Date of trip: 24/Feb/2019
What does it take to fly over the coldest, driest, windiest, and most inhospitable continent on Earth?
You might want to bring some sunnies, and a camera. That’s about it.
A few weeks ago, I left home at just past the crack of dawn and headed for Sydney Airport’s Domestic Terminal. Our flight? QF2904, with our boarding passes helpfully reading ‘Mystery Flight’. Of course, it’s all in jest: our destination is the least-visited continent on Earth. It almost felt a little bit exclusive.
And really, it kind of was. Antarctica Flights is the only company in the world to do chartered sightseeing flights over the great southern continent. With only four or five flights a year, it’s not wrong to say that this is an experience as rare as actually setting foot on Antarctic
soil snow. And as it is only a flight – there is no landing, it makes for a most curious Sydney-Sydney itinerary. Wheels up at 8am, back to Sydney in time for bed.
I’ve always wanted to visit Antarctica. I think, notwithstanding the cold, all of us have the same spark of curiosity. Antarctica is in many ways, one of the last great unknowns on land. A desolate place that has almost nothing, and yet teaches us so much. Plus, it’s just so damn big, and icy – yet it’s technically a desert. While I may embark on an expedition there one day, a sightseeing flight that allows me to take it in for less than a day’s effort? Done deal.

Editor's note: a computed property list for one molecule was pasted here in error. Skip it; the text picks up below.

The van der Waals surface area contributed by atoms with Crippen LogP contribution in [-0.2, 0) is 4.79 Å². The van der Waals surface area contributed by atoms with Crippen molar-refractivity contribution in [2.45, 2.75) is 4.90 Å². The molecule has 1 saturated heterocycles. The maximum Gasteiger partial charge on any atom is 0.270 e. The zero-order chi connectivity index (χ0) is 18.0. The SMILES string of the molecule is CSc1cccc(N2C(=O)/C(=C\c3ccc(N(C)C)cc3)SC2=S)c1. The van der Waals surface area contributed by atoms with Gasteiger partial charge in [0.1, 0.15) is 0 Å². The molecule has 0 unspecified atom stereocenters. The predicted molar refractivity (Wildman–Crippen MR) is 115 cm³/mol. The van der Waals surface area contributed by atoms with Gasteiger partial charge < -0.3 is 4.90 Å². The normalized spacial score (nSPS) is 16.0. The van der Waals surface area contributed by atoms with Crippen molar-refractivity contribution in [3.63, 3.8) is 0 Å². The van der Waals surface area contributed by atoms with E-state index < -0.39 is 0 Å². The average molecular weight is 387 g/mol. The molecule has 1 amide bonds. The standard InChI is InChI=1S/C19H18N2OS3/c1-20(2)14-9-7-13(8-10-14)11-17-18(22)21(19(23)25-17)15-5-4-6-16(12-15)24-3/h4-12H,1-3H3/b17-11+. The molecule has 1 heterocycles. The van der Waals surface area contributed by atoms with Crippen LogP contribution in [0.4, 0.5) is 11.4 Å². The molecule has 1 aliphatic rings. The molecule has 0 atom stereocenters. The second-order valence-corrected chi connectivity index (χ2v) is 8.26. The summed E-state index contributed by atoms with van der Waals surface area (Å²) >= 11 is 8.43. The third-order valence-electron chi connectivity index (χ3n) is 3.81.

Being a sightseeing flight, seating is ya know, kinda important. With 25 years of experience, Antarctica Flights has this down pat. There are seven tiers of pricing that spans the Boeing 747’s economy, premium economy and business class seats. Most arrangements feature a seating rotation halfway during the flight, which gives everyone the fairest shot at getting a view out the window. The cheapest – appropriately named ‘economy centre’ for it spans the middle two seats in economy – does not rotate. That comes in at $1199. While that seems like a bit of a cop-out (you’re stuck in the middle and don’t even get a window!), the atmosphere on the flight was electric: people were more than happy to let others have a view out their window and everyone walks freely around the aircraft – within their own class, at least. You might not believe me, but this was a near-sold out flight, so make of that what you will.